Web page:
"The key was the range of variability," says Moore. "It's a matter of scale, not just average density. It's a question of patchiness and diversity, not just counting trees."
Once they had reconstructed the ancient forests on the computer, the researchers used computer models to predict what happens, for example, if the forest managers leave all the dead snags, or don't cut any trees more than 18 inches in diameter. Or what happens if they allow cattle to graze, or let loggers clear most of the trees between 5 and 15 inches in diameter every 10 years, or utilize periodic controlled burns, or clearcut scattered areas to create meadows, or cut down large stands of mistletoe-infested trees.
Simple answers are wrong
The researchers have paid a price for tackling such controversial issues. Their findings have been used to support arguments across the spectrum. The timber industry seized on the findings to justify increasing harvests; the Forest Service brandished the results in adopting controversial policies such as a management plan for goshawks which calls for thinning the forest. Meanwhile, environmentalists wondered warily whether the university scientists had been co-opted by industry. "Their message is so muddled it will continue to be seen as a green light to continue to do industrial logging in the Southwest," says Phoenix activist Robin Silver.
The scientists are all too aware of the myriad interpretations - and misinterpretations - of their work.
"We've been the bouncing ball - back and forth, back and forth," says Moore wearily. "We've been misquoted constantly - or quoted incompletely. They quote us as saying the forest is too dense, but then don't mention that we're also saying you don't cut the presettlement trees older than about 100 years old.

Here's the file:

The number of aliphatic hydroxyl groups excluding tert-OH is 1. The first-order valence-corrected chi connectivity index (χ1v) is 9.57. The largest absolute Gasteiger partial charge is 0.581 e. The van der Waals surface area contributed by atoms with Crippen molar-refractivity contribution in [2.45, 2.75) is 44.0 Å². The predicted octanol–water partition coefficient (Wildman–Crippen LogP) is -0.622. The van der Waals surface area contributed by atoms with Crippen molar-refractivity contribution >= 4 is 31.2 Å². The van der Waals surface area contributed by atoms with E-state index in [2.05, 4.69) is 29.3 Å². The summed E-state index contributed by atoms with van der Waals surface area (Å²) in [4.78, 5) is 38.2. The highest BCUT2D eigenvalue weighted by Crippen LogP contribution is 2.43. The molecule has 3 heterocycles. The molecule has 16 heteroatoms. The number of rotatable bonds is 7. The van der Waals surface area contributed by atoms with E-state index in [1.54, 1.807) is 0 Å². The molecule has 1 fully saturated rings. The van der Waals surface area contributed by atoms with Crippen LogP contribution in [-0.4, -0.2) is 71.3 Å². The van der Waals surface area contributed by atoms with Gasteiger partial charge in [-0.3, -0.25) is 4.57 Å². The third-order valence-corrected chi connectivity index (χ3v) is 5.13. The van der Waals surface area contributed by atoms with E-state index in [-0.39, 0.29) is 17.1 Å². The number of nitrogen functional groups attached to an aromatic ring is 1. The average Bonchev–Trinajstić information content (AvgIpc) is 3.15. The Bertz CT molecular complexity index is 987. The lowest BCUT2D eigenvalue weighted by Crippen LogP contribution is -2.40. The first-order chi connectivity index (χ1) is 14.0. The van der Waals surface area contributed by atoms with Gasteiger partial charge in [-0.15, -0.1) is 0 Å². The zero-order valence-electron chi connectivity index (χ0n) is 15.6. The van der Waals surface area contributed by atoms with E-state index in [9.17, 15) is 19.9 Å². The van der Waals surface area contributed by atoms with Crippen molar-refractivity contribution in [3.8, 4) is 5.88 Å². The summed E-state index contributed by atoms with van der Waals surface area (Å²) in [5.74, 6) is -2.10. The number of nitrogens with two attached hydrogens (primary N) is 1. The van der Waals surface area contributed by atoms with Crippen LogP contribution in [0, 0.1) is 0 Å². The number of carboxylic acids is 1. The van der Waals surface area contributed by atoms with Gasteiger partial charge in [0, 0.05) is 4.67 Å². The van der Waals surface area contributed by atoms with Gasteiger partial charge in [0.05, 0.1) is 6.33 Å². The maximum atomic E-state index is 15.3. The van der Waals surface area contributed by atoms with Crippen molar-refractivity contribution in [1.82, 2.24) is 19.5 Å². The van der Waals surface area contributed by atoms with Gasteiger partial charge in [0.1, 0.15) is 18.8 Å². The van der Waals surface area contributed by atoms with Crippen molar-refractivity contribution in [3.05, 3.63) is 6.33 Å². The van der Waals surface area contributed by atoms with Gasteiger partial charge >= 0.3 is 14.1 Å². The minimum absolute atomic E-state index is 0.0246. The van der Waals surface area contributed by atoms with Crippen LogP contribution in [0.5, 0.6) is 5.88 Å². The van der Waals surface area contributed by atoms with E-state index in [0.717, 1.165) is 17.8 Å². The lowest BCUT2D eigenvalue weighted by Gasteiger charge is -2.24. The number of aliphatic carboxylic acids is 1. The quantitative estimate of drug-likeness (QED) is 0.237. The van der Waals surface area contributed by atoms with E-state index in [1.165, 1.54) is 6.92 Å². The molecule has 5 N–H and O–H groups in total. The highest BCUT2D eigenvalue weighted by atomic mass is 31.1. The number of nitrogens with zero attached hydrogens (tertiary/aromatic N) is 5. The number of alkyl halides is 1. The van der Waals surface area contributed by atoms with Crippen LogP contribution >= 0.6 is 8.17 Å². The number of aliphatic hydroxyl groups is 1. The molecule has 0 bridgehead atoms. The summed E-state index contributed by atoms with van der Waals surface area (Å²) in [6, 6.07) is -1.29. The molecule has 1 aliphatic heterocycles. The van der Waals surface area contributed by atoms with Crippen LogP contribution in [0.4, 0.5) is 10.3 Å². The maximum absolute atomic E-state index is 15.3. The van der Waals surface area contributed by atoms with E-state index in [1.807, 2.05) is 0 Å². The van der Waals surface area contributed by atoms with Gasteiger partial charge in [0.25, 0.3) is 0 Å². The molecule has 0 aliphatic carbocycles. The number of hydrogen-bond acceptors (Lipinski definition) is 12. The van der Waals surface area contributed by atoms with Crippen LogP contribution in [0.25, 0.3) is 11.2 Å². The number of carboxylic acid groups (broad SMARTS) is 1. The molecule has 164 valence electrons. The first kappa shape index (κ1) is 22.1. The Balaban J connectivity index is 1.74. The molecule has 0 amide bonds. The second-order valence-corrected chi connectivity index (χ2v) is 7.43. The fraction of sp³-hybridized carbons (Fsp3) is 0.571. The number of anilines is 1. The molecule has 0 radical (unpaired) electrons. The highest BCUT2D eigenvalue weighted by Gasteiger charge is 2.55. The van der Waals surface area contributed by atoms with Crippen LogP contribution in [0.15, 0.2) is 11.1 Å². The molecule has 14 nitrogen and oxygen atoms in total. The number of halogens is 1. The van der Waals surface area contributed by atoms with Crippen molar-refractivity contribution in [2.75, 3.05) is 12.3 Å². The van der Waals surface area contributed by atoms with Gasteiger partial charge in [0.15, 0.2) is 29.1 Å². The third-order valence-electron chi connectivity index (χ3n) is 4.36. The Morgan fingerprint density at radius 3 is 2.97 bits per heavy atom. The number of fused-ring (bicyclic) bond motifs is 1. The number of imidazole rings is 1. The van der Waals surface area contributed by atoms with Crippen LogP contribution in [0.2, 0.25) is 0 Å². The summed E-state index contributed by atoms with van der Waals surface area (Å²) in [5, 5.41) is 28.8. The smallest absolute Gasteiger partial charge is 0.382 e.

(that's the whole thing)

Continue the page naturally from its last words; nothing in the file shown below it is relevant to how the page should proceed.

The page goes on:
"At first, we tried to ignore the misquotes and unfair criticism; then we started standing up for ourselves and fighting back a little bit. That's the nice thing about the university - once you've got tenure. You can do solid research, and say, 'Here are the results.' "
Ironically, the day after she said this, her science partner-husband was misquoted in the Arizona Republic, in a front-page spread on the closure of the last Kaibab Industries timber mill in Arizona. The article said Covington recommended "the cutting of most old trees, removing vegetation from the base of large trees and allowing more controlled fires."
Covington had recommended saving the old trees.
"I've made it clear for 20 years there's been a population crash of old-growth trees - leave the damn things alone!" said Covington.
"You go to all this trouble to set the record straight, to do good science, to make accurate statements," fumed Moore, "and the newspaper says you recommend cutting all the old trees."
The scientists have also had to put up with misinterpretation from those who want to apply their site-specific findings - most of which pertain to Arizona's ponderosa pine forests - to other areas and other tree species. The pair repeatedly emphasize that new baseline data have to be prepared for each landscape.